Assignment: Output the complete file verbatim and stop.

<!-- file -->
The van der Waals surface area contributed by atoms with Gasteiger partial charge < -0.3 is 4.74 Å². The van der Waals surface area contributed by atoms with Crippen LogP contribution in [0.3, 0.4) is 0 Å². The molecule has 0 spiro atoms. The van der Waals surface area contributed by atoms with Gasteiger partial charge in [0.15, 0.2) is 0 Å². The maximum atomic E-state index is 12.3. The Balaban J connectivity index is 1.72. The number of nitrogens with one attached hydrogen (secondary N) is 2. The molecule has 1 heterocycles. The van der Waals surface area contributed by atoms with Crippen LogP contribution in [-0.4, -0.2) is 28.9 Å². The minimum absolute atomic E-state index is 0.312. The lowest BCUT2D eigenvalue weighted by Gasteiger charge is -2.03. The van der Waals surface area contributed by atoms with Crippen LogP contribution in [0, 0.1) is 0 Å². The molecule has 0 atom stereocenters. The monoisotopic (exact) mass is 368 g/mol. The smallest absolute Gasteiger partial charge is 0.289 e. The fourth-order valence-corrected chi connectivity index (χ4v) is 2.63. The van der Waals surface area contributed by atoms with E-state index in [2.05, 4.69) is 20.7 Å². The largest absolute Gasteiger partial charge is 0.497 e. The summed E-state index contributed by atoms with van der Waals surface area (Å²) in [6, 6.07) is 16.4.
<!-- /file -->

The van der Waals surface area contributed by atoms with Gasteiger partial charge < -0.3 is 4.74 Å². The van der Waals surface area contributed by atoms with Crippen LogP contribution in [0.3, 0.4) is 0 Å². The molecule has 0 spiro atoms. The van der Waals surface area contributed by atoms with Gasteiger partial charge in [0.15, 0.2) is 0 Å². The maximum atomic E-state index is 12.3. The Balaban J connectivity index is 1.72. The number of nitrogens with one attached hydrogen (secondary N) is 2. The molecule has 1 heterocycles. The van der Waals surface area contributed by atoms with Crippen LogP contribution in [-0.4, -0.2) is 28.9 Å². The minimum absolute atomic E-state index is 0.312. The lowest BCUT2D eigenvalue weighted by Gasteiger charge is -2.03. The van der Waals surface area contributed by atoms with Crippen LogP contribution in [0, 0.1) is 0 Å². The molecule has 0 atom stereocenters. The monoisotopic (exact) mass is 368 g/mol. The smallest absolute Gasteiger partial charge is 0.289 e. The fourth-order valence-corrected chi connectivity index (χ4v) is 2.63. The van der Waals surface area contributed by atoms with E-state index in [2.05, 4.69) is 20.7 Å². The largest absolute Gasteiger partial charge is 0.497 e. The summed E-state index contributed by atoms with van der Waals surface area (Å²) in [6, 6.07) is 16.4.